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Medium Resistance Measurement by Ammeter Voltmeter Metheod
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## Procedure:

This method is used for measurement of medium resistances. This method is very popular since the instruments required for this test are usually available in the laboratory. Two types of connections employed for an ammeter-voltmeter method are shown in fig.1 and fig.2. In both the cases, if readings of ammeter and voltmeter are taken, then the measured value of resistance is given by:

$R_m=\frac{Voltmeter readings}{Ammeter Readings}=\frac{V}{I}$

The measured value of resistance Rm, would be equal to the true value, R, if the ammeter resistance is zero and the voltmeter resistance is infinite, so that the conditions in the circuit are not disturbed. But in practice this is not possible and ,hence both the methods give inaccurate results.

## Considering the circuit :

In this circuit ammeter measures the true value of the current through the resistance but the voltmeter does not measure the true voltage across the resistance. The voltmeter indicates the sum of the voltages across the ammeter and the measured resistance.

Let Ra be the resistance of the ammeter.

So the voltage across the ammeter = $V_a=IR_a$

Now, measured value of resistance,

$R_{m1} = \frac{V}{I}=\frac{(V_R+V_a)}{I}=\frac{(IR+IR_a)}{I} = R + R_a$

So the value of resistance,

$R = R_{m1 }-R_a=R_{m1 } (1-\frac{R_a}{R_{m1 }})$

Thus the measured value of resistance is higher than the true value. It is also clear from above that true value is equal to the measured only if the ammeter resistance ,R_a is zero.

Relative error,    $\epsilon_r= \frac{(R_{m1}-R)}{R}= \frac{R_a}{R}$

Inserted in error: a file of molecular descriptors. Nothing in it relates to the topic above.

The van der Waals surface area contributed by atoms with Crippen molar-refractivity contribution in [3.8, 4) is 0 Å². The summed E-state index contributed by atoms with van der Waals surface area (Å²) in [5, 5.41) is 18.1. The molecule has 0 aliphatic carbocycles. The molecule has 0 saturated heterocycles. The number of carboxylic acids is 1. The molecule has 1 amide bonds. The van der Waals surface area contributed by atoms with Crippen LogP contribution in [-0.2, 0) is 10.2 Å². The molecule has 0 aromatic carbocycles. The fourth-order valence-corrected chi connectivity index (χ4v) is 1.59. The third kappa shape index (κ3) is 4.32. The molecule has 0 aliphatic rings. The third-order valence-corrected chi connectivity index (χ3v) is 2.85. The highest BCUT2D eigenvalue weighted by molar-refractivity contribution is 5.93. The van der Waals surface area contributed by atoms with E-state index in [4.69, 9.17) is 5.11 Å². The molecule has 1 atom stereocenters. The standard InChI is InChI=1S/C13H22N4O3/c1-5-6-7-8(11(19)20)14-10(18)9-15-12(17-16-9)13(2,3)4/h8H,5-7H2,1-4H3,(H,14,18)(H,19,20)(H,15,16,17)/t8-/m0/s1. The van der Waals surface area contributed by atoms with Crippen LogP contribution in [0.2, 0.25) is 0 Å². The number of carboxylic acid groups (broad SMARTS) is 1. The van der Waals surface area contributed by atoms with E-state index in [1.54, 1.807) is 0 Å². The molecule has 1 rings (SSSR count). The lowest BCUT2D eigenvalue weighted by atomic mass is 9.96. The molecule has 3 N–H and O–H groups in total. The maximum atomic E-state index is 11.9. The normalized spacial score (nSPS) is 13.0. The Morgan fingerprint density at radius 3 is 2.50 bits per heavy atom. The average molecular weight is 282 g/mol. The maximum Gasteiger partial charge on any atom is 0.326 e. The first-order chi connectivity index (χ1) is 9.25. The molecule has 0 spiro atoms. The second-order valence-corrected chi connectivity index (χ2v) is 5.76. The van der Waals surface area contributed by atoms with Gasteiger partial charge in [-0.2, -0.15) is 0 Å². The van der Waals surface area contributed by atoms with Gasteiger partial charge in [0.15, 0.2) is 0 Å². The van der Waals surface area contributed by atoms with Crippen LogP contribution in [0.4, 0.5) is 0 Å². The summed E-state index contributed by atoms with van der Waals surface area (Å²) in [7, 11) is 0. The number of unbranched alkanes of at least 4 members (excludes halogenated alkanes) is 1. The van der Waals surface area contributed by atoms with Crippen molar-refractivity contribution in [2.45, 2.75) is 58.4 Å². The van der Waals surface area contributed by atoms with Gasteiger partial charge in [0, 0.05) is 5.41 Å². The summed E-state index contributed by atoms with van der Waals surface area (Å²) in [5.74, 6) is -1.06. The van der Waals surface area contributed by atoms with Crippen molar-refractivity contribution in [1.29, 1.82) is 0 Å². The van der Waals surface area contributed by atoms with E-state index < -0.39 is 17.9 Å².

The relative error would be small if the value of resistance under measurement is large as compared to the internal resistance of the ammeter. Therefore, the  circuit in fig.1 is suitable for measuring high resistance values.

## Considering the circuit:

in this circuit the voltmeter measures the true value of voltage but the ammeter measures the sum of currents through the resistance and the voltmeter.

So, the current through the voltmeter,

$I_v=\frac{V}{I_v}$

Measured value of resistance,

$R_{m2 }= \frac{V}{I} =\frac{V}{(IR+IV)} =\frac{V}{(\frac{V}{R}+\frac{V}{R_v})} = \frac{R}{(1+\frac{R}{R_V})}$

True value of resistance,

$R =\frac{R_{m2} Rv}{R_v-{R_{m2}}} =R_{m2}(\frac{1}{1-\frac{R_{m2}}{R_v}})$

It is clear that the true value of resistance is equal to the measured value only if the resistance of voltmeter, R_v, is infinite. However , if the resistance of voltmeter is very large as compared to the resistance under measurement :

Rv >>Rm2 , and therefore, Rm2/Rv is very small.

Thus, we have,

R = Rm2(1 + Rm2/Rv)

Thus the measured value of resistance is smaller than the true value.

Relative error,

$\epsilon _r=\frac{R_{m2}-R}{R_v}=\frac{R_{m2}^2}{R_vR}$

The value of Rm2 is approximately equal to R.

Relative error,

$\epsilon _r=\frac{-R}{R_v}$

The relative error for the two cases are equal when:  Ra/R = R/Rv

Or, when true value of resistance,

$R=\sqrt{R_aR_v}$

Cite this Simulator:

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